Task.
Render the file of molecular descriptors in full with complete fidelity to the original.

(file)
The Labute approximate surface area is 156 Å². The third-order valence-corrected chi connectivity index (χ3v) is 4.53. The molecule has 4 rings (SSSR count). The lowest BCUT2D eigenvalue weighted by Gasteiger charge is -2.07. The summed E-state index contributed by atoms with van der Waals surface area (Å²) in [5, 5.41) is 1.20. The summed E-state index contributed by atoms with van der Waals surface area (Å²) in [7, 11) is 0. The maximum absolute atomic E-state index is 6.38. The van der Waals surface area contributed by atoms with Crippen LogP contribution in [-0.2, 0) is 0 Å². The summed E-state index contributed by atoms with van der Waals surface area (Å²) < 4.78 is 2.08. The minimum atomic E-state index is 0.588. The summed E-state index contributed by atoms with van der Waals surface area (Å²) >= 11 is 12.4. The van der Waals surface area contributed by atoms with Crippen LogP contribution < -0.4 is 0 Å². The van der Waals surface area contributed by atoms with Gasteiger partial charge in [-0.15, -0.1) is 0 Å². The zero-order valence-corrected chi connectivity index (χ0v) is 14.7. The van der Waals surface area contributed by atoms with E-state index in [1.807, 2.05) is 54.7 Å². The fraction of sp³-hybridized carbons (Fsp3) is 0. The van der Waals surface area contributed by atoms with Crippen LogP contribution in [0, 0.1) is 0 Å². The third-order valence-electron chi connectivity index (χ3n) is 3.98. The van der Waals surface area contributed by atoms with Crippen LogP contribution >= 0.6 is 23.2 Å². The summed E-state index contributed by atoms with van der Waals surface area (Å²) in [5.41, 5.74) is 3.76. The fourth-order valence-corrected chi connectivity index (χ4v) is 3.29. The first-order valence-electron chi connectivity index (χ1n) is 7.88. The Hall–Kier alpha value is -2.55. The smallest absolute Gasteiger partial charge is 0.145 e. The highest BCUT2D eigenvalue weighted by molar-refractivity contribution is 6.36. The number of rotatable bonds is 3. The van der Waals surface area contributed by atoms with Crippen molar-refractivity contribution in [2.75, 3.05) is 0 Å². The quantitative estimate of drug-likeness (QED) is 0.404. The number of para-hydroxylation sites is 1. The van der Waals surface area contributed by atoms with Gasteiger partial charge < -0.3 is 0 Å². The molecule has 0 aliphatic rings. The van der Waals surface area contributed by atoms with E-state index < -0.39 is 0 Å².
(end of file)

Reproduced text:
The Labute approximate surface area is 156 Å². The third-order valence-corrected chi connectivity index (χ3v) is 4.53. The molecule has 4 rings (SSSR count). The lowest BCUT2D eigenvalue weighted by Gasteiger charge is -2.07. The summed E-state index contributed by atoms with van der Waals surface area (Å²) in [5, 5.41) is 1.20. The summed E-state index contributed by atoms with van der Waals surface area (Å²) in [7, 11) is 0. The maximum absolute atomic E-state index is 6.38. The van der Waals surface area contributed by atoms with Crippen LogP contribution in [-0.2, 0) is 0 Å². The summed E-state index contributed by atoms with van der Waals surface area (Å²) < 4.78 is 2.08. The minimum atomic E-state index is 0.588. The summed E-state index contributed by atoms with van der Waals surface area (Å²) >= 11 is 12.4. The van der Waals surface area contributed by atoms with Crippen LogP contribution < -0.4 is 0 Å². The van der Waals surface area contributed by atoms with Gasteiger partial charge in [-0.15, -0.1) is 0 Å². The zero-order valence-corrected chi connectivity index (χ0v) is 14.7. The van der Waals surface area contributed by atoms with E-state index in [1.807, 2.05) is 54.7 Å². The fraction of sp³-hybridized carbons (Fsp3) is 0. The van der Waals surface area contributed by atoms with Crippen LogP contribution in [0, 0.1) is 0 Å². The third-order valence-electron chi connectivity index (χ3n) is 3.98. The van der Waals surface area contributed by atoms with Crippen LogP contribution >= 0.6 is 23.2 Å². The summed E-state index contributed by atoms with van der Waals surface area (Å²) in [5.41, 5.74) is 3.76. The fourth-order valence-corrected chi connectivity index (χ4v) is 3.29. The first-order valence-electron chi connectivity index (χ1n) is 7.88. The Hall–Kier alpha value is -2.55. The smallest absolute Gasteiger partial charge is 0.145 e. The highest BCUT2D eigenvalue weighted by molar-refractivity contribution is 6.36. The number of rotatable bonds is 3. The van der Waals surface area contributed by atoms with Crippen molar-refractivity contribution in [2.75, 3.05) is 0 Å². The quantitative estimate of drug-likeness (QED) is 0.404. The number of para-hydroxylation sites is 1. The van der Waals surface area contributed by atoms with Gasteiger partial charge < -0.3 is 0 Å². The molecule has 0 aliphatic rings. The van der Waals surface area contributed by atoms with E-state index < -0.39 is 0 Å².